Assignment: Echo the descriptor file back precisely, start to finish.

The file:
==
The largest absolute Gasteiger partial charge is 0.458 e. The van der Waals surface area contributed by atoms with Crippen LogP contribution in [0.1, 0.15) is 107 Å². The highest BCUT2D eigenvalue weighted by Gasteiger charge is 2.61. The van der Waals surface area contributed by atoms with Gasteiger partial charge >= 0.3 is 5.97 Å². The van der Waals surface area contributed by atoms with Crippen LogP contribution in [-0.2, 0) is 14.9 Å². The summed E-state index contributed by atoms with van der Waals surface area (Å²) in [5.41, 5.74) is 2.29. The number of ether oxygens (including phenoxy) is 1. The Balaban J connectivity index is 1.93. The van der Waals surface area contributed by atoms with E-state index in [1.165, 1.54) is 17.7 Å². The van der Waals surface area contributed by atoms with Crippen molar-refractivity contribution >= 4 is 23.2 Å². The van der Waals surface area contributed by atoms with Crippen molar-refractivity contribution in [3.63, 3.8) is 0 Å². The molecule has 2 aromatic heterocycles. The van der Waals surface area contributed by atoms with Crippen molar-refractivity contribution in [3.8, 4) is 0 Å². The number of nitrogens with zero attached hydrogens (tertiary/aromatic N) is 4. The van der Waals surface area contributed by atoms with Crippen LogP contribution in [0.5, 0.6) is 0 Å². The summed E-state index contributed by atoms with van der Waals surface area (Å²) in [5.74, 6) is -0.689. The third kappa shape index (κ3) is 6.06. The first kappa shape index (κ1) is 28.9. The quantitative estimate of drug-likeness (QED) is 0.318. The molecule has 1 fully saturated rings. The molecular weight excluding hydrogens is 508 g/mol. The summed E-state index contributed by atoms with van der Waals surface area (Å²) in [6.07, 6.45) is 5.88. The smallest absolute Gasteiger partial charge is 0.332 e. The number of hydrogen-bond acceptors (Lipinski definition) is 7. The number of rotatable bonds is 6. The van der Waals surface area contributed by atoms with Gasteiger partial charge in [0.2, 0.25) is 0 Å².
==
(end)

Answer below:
The largest absolute Gasteiger partial charge is 0.458 e. The van der Waals surface area contributed by atoms with Crippen LogP contribution in [0.1, 0.15) is 107 Å². The highest BCUT2D eigenvalue weighted by Gasteiger charge is 2.61. The van der Waals surface area contributed by atoms with Gasteiger partial charge >= 0.3 is 5.97 Å². The van der Waals surface area contributed by atoms with Crippen LogP contribution in [-0.2, 0) is 14.9 Å². The summed E-state index contributed by atoms with van der Waals surface area (Å²) in [5.41, 5.74) is 2.29. The number of ether oxygens (including phenoxy) is 1. The Balaban J connectivity index is 1.93. The van der Waals surface area contributed by atoms with E-state index in [1.165, 1.54) is 17.7 Å². The van der Waals surface area contributed by atoms with Crippen molar-refractivity contribution >= 4 is 23.2 Å². The van der Waals surface area contributed by atoms with Crippen molar-refractivity contribution in [3.63, 3.8) is 0 Å². The molecule has 2 aromatic heterocycles. The van der Waals surface area contributed by atoms with Crippen molar-refractivity contribution in [3.8, 4) is 0 Å². The number of nitrogens with zero attached hydrogens (tertiary/aromatic N) is 4. The van der Waals surface area contributed by atoms with Crippen LogP contribution in [0.5, 0.6) is 0 Å². The summed E-state index contributed by atoms with van der Waals surface area (Å²) in [5.74, 6) is -0.689. The third kappa shape index (κ3) is 6.06. The first kappa shape index (κ1) is 28.9. The quantitative estimate of drug-likeness (QED) is 0.318. The molecule has 1 fully saturated rings. The molecular weight excluding hydrogens is 508 g/mol. The summed E-state index contributed by atoms with van der Waals surface area (Å²) in [6.07, 6.45) is 5.88. The smallest absolute Gasteiger partial charge is 0.332 e. The number of hydrogen-bond acceptors (Lipinski definition) is 7. The number of rotatable bonds is 6. The van der Waals surface area contributed by atoms with Gasteiger partial charge in [0.2, 0.25) is 0 Å².